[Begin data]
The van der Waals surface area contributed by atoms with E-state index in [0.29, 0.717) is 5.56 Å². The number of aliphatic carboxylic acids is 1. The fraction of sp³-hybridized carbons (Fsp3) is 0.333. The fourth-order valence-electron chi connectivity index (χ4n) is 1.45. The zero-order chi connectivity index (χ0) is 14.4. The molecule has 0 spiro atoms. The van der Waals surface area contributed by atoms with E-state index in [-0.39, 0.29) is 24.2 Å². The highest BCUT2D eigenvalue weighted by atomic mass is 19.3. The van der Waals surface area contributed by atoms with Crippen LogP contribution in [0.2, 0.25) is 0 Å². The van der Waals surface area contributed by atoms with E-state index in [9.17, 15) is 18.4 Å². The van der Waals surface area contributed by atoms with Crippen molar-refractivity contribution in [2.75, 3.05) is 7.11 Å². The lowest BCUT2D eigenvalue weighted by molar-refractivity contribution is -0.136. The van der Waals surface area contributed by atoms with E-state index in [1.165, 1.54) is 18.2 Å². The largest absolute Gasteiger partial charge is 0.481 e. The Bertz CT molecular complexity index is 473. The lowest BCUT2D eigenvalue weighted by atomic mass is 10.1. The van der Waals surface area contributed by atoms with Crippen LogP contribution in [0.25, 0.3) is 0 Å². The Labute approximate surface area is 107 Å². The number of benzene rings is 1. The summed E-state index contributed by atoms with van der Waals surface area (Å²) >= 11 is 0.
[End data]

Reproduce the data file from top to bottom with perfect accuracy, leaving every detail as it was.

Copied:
The van der Waals surface area contributed by atoms with E-state index in [0.29, 0.717) is 5.56 Å². The number of aliphatic carboxylic acids is 1. The fraction of sp³-hybridized carbons (Fsp3) is 0.333. The fourth-order valence-electron chi connectivity index (χ4n) is 1.45. The zero-order chi connectivity index (χ0) is 14.4. The molecule has 0 spiro atoms. The van der Waals surface area contributed by atoms with E-state index in [-0.39, 0.29) is 24.2 Å². The highest BCUT2D eigenvalue weighted by atomic mass is 19.3. The van der Waals surface area contributed by atoms with Crippen LogP contribution in [0.2, 0.25) is 0 Å². The van der Waals surface area contributed by atoms with E-state index in [9.17, 15) is 18.4 Å². The van der Waals surface area contributed by atoms with Crippen molar-refractivity contribution in [2.75, 3.05) is 7.11 Å². The lowest BCUT2D eigenvalue weighted by molar-refractivity contribution is -0.136. The van der Waals surface area contributed by atoms with E-state index in [1.165, 1.54) is 18.2 Å². The largest absolute Gasteiger partial charge is 0.481 e. The Bertz CT molecular complexity index is 473. The lowest BCUT2D eigenvalue weighted by atomic mass is 10.1. The van der Waals surface area contributed by atoms with Crippen LogP contribution in [0.25, 0.3) is 0 Å². The Labute approximate surface area is 107 Å². The number of benzene rings is 1. The summed E-state index contributed by atoms with van der Waals surface area (Å²) >= 11 is 0.